The big town in the Interior is Fairbanks and you may want to overnight there at some point. The Parks Highway connects Anchorage and Fairbanks, running north-south roughly parallel to the tracks of the Alaska Railroad.  Many people think that the highway is so named because it passes by the only road entrance to Denali National Park, but this is not the case.  It is actually named in honor of George Parks, one of Alaska’s territorial governors in the decades before statehood was achieved in 1959.

There are lots of family-owned bed and breakfasts in Fairbanks, which can be an interesting alternative to hotels and will allow you to mix it up a bit with hikers and rafters, who often prefer B&Bs to the big hotels.  B&Bs function as crossroads and breakfast conversations can be stimulating and informative.  

It’s a bit touristy, but the paddle-wheel steamboat trip on the Chena and Tanana Rivers is a lot of fun and not to be missed. 

Creamers Field is a great place for seeing migratory birds, such as huge flocks of sandhill cranes.  There is also a raised boardwalk that enables eco-friendly, not to mention dry, access to wetlands areas where birds congregate.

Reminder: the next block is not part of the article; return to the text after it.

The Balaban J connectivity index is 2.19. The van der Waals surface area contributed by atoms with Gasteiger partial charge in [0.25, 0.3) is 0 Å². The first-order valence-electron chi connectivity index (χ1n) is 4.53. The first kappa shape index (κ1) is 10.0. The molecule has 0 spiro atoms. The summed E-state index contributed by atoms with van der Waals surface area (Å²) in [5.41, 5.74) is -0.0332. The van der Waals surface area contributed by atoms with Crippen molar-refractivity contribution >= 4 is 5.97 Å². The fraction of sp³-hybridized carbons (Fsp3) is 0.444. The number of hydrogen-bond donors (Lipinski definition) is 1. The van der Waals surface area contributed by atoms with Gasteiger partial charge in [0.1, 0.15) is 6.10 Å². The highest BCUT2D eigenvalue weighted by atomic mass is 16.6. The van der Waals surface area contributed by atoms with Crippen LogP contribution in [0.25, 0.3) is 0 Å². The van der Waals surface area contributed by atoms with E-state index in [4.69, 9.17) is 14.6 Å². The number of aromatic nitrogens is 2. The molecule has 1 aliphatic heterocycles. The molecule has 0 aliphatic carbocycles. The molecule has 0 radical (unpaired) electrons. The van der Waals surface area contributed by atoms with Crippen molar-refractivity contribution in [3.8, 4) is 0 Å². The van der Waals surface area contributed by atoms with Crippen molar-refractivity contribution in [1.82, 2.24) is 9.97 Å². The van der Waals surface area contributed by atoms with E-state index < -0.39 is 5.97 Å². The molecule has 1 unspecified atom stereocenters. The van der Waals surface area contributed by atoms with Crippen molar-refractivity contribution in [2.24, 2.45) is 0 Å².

Up at the campus of the University of Alaska Fairbanks, be sure to stop by the Museum of the North.  It is an extensive natural history museum, well curated.  The Morris Thompson Cultural and Visitors Center, located in the downtown area, also has excellent exhibits about the natural and cultural history of the Interior.

Fairbanks is also at the perfect latitude for observing the northern lights, but only if you are there in a shoulder season or winter when the night gets dark enough to see them.  Many people go to Chena Hot Springs, less than an hour’s drive outside of Fairbanks, to view the aurora borealis in the winter from the warmth of the geothermal pools.  The hot springs are also open in the summer, but it won’t be dark enough to see the aurora.

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